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dc.contributor.authorLindström, Saraen_US
dc.contributor.authorAblorh, Akweleyen_US
dc.contributor.authorChapman, Braden_US
dc.contributor.authorGusev, Alexanderen_US
dc.contributor.authorChen, Garyen_US
dc.contributor.authorTurman, Constanceen_US
dc.contributor.authorEliassen, A. Heatheren_US
dc.contributor.authorPrice, Alkes L.en_US
dc.contributor.authorHenderson, Brian E.en_US
dc.contributor.authorLe Marchand, Loicen_US
dc.contributor.authorHofmann, Oliveren_US
dc.contributor.authorHaiman, Christopher A.en_US
dc.contributor.authorKraft, Peteren_US
dc.date.accessioned2016-12-02T15:26:21Z
dc.date.issued2016en_US
dc.identifier.citationLindström, S., A. Ablorh, B. Chapman, A. Gusev, G. Chen, C. Turman, A. H. Eliassen, et al. 2016. “Deep targeted sequencing of 12 breast cancer susceptibility regions in 4611 women across four different ethnicities.” Breast Cancer Research : BCR 18 (1): 109. doi:10.1186/s13058-016-0772-7. http://dx.doi.org/10.1186/s13058-016-0772-7.en
dc.identifier.issn1465-5411en
dc.identifier.urihttp://nrs.harvard.edu/urn-3:HUL.InstRepos:29626222
dc.description.abstractBackground: Although genome-wide association studies (GWASs) have identified thousands of disease susceptibility regions, the underlying causal mechanism in these regions is not fully known. It is likely that the GWAS signal originates from one or many as yet unidentified causal variants. Methods: Using next-generation sequencing, we characterized 12 breast cancer susceptibility regions identified by GWASs in 2288 breast cancer cases and 2323 controls across four populations of African American, European, Japanese, and Hispanic ancestry. Results: After genotype calling and quality control, we identified 137,530 single-nucleotide variants (SNVs); of those, 87.2 % had a minor allele frequency (MAF) <0.005. For SNVs with MAF >0.005, we calculated the smallest number of SNVs needed to obtain a posterior probability set (PPS) such that there is 90 % probability that the causal SNV is included. We found that the PPS for two regions, 2q35 and 11q13, contained less than 5 % of the original SNVs, dramatically decreasing the number of potentially causal SNVs. However, we did not find strong evidence supporting a causal role for any individual SNV. In addition, there were no significant gene-based rare SNV associations after correcting for multiple testing. Conclusions: This study illustrates some of the challenges faced in fine-mapping studies in the post-GWAS era, most importantly the large sample sizes needed to identify rare-variant associations or to distinguish the effects of strongly correlated common SNVs. Electronic supplementary material The online version of this article (doi:10.1186/s13058-016-0772-7) contains supplementary material, which is available to authorized users.en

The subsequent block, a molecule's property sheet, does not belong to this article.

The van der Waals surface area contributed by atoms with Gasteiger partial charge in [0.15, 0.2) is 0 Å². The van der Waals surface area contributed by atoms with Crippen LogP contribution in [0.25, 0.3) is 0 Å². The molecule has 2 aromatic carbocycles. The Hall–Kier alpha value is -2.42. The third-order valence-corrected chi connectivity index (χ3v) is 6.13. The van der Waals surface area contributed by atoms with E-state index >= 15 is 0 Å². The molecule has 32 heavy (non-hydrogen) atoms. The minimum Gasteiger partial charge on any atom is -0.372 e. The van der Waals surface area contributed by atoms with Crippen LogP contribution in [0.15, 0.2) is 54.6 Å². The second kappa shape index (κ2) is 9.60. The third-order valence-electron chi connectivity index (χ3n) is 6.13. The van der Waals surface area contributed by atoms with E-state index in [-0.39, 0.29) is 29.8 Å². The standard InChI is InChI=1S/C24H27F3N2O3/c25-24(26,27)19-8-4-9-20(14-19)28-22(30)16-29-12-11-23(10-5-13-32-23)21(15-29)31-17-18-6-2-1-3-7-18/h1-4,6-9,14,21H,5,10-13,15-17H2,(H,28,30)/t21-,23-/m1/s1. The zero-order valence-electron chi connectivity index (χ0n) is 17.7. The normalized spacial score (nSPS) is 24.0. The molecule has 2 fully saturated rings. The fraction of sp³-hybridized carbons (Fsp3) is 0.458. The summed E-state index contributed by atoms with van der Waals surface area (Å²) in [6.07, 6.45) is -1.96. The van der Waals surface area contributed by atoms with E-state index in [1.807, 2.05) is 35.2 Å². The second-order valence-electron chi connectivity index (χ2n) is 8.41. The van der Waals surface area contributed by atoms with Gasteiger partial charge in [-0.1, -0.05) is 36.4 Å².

dc.language.isoen_USen
dc.publisherBioMed Centralen
dc.relation.isversionofdoi:10.1186/s13058-016-0772-7en
dc.relation.hasversionhttp://www.ncbi.nlm.nih.gov/pmc/articles/PMC5097387/pdf/en
dash.licenseLAAen_US
dc.subjectBreast canceren
dc.subjectFine-mappingen
dc.subjectNext-generation sequencingen
dc.subjectMultiethnic analysisen
dc.subjectGWASen
dc.titleDeep targeted sequencing of 12 breast cancer susceptibility regions in 4611 women across four different ethnicitiesen
dc.typeJournal Articleen_US
dc.description.versionVersion of Recorden
dc.relation.journalBreast Cancer Research : BCRen
dash.depositing.authorAblorh, Akweleyen_US
dc.date.available2016-12-02T15:26:21Z
dc.identifier.doi10.1186/s13058-016-0772-7*
dash.authorsorderedfalse
dash.identifier.orcid0000-0002-9531-3856en_US
dash.contributor.affiliatedAblorh, Akweley
dash.contributor.affiliatedPrice, Alkes
dash.contributor.affiliatedTurman, Constance
dash.contributor.affiliatedEliassen, A.
dash.contributor.affiliatedChapman, Brad
dash.contributor.affiliatedGusev, Alexander
dash.contributor.affiliatedKraft, Phillip
dc.identifier.orcid0000-0002-9531-3856


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